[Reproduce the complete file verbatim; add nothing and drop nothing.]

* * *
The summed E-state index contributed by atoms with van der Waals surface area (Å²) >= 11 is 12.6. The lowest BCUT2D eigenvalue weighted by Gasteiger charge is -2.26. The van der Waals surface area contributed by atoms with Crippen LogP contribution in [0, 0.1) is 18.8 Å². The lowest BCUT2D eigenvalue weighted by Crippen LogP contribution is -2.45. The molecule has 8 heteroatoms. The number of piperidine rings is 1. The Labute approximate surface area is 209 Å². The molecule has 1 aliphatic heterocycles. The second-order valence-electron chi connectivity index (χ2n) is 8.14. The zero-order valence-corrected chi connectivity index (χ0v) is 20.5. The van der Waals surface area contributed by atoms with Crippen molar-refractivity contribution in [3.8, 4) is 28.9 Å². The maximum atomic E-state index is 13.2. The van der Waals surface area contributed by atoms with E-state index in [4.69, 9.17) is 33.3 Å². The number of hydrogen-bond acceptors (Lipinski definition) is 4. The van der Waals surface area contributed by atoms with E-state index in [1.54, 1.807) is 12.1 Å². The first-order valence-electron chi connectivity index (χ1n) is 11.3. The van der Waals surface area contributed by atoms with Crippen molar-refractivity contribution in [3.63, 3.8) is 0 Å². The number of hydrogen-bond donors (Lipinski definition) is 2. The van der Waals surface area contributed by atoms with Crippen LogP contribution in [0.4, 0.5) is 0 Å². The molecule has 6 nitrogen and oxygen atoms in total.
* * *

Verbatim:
The summed E-state index contributed by atoms with van der Waals surface area (Å²) >= 11 is 12.6. The lowest BCUT2D eigenvalue weighted by Gasteiger charge is -2.26. The van der Waals surface area contributed by atoms with Crippen LogP contribution in [0, 0.1) is 18.8 Å². The lowest BCUT2D eigenvalue weighted by Crippen LogP contribution is -2.45. The molecule has 8 heteroatoms. The number of piperidine rings is 1. The Labute approximate surface area is 209 Å². The molecule has 1 aliphatic heterocycles. The second-order valence-electron chi connectivity index (χ2n) is 8.14. The zero-order valence-corrected chi connectivity index (χ0v) is 20.5. The van der Waals surface area contributed by atoms with Crippen molar-refractivity contribution in [3.8, 4) is 28.9 Å². The maximum atomic E-state index is 13.2. The van der Waals surface area contributed by atoms with E-state index in [4.69, 9.17) is 33.3 Å². The number of hydrogen-bond acceptors (Lipinski definition) is 4. The van der Waals surface area contributed by atoms with E-state index in [1.54, 1.807) is 12.1 Å². The first-order valence-electron chi connectivity index (χ1n) is 11.3. The van der Waals surface area contributed by atoms with Crippen molar-refractivity contribution in [3.63, 3.8) is 0 Å². The number of hydrogen-bond donors (Lipinski definition) is 2. The van der Waals surface area contributed by atoms with Crippen LogP contribution in [0.4, 0.5) is 0 Å². The molecule has 6 nitrogen and oxygen atoms in total.